Lion’s Mane Mushroom

This pristine white fungus might have neuroprotective properties.

a close up of a mushroom which has long white filaments that looks like a thick mane

A closeup on a lion's mane mushroom. Photo by Paul Stamets

The lion’s mane—also called the bearded mushroom, or yamabushitake in Japanese—is a pristine white fungus found in woodlands all over the world. The species (Hericium erinaceus) is easily identifiable for its cascading spines, which are pliable and feel like rubber.

“I describe it as one of nature’s best examples of grace and elegance,” says mycologist Paul Stamets, author of six books on fungi and director of research at mushroom retailer Fungi Perfecti. “When you touch them, each spine is very, very delicate and can bend, but as a conglomerate of thousands of these little spines, they’re quite hefty and firm.”

And besides being a good source of protein like other mushrooms, several studies suggest that the lion’s mane can benefit neural and mental health. “I believe it to be the first ‘smart’ mushroom,” Stamets says.

Fungal expert Paul Stamets has seen the lion’s mane mushroom grow to the size of a soccer ball. Photo by mandyerin/flickr/CC BY-NC 2.0
Fungal expert Paul Stamets has seen the lion’s mane mushroom grow to the size of a soccer ball. Photo by mandyerin/flickr/CC BY-NC 2.0

For instance, research by Hirokazu Kawagishi, a biochemistry professor at Shizuoka University in Japan, and colleagues identified compounds in the mushroom that induced the synthesis of proteins called nerve growth factors, which promote nerve survival and proliferation (the work was done in vivo as well as in rats).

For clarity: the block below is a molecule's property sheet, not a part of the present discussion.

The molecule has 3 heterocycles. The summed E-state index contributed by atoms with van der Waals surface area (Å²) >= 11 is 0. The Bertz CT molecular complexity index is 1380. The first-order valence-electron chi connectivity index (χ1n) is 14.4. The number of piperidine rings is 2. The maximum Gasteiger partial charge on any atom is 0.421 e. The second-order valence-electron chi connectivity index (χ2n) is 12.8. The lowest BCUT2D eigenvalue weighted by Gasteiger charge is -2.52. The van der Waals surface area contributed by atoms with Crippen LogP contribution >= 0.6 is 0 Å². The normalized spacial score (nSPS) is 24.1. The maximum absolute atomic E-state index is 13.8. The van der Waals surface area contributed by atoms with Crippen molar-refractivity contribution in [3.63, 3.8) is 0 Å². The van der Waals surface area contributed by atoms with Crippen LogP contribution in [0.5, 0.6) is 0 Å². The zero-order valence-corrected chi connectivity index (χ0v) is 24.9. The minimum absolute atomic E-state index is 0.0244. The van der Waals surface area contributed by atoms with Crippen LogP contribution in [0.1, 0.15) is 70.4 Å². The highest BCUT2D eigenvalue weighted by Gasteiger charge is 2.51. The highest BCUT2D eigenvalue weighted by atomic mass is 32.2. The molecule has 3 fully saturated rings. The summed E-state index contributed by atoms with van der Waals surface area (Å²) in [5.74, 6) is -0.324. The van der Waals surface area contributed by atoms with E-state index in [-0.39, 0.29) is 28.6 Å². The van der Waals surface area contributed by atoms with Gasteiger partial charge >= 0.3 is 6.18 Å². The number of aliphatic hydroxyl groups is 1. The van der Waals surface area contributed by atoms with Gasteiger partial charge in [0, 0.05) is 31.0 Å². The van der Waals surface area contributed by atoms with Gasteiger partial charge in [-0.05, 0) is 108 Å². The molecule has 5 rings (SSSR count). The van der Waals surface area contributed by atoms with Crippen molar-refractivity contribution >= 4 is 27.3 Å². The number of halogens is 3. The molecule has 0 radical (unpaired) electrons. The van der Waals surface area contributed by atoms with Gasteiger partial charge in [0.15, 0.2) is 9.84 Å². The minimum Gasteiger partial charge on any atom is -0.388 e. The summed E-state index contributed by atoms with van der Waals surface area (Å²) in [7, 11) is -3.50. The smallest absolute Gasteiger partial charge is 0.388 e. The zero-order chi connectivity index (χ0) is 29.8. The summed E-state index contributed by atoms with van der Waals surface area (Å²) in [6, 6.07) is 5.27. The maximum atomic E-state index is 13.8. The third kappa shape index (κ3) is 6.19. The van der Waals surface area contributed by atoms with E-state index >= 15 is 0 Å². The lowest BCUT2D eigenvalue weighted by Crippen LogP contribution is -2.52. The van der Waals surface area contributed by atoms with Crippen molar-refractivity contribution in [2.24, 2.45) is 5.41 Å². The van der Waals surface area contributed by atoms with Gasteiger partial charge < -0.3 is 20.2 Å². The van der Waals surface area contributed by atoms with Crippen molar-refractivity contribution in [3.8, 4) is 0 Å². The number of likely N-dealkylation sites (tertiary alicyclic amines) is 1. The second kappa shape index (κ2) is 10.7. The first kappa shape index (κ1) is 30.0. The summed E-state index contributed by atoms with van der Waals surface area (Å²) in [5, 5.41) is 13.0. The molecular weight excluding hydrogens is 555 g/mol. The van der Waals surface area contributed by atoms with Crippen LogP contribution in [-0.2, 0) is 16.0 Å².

Kawagishi also conducted a small, preliminary clinical trial in which six out of seven patients with dementia showed physical and cognitive improvement after eating soup containing the mushroom for six months on a daily basis. (For a review of Kawagishi’s work, appearing in Drugs of the Future in 2008.)

Meanwhile, a double-blind, placebo-controlled study, published in Phytotherapy Research in 2009, found that the fungus helped improve mild cognitive impairment in a small group of Japanese men and women aged 50-80. Further, a randomized, double-blind, placebo-controlled study of 30 women, appearing in 2010 in Biomedical Research, suggested that the species has the potential to reduce depression and anxiety.

While more research is necessary to establish just how beneficial H. erinaceus might be to our brains, the mushrooms make for good eatin’. They taste like lobster or shrimp when cooked, says Stamets, and he suggests caramelizing them in olive oil, de-glazing them in sake wine, and then finishing them with butter when cooking. He also warns to avoid eating raw ’shrooms—“you get virtually no nutritional benefit” compared to when they’re cooked.

You can try foraging for the mushroom in late summer into fall—there are no poisonous look-alikes, according to Stamets—but they decompose quickly. They’re also hard to find in stores, so Stamets suggests growing your own. It’ll be worth it. “They’re super delicious,” he says.

Meet the Writer

About Chau Tu

Chau Tu is an associate editor at Slate Plus. She was formerly Science Friday’s story producer/reporter.

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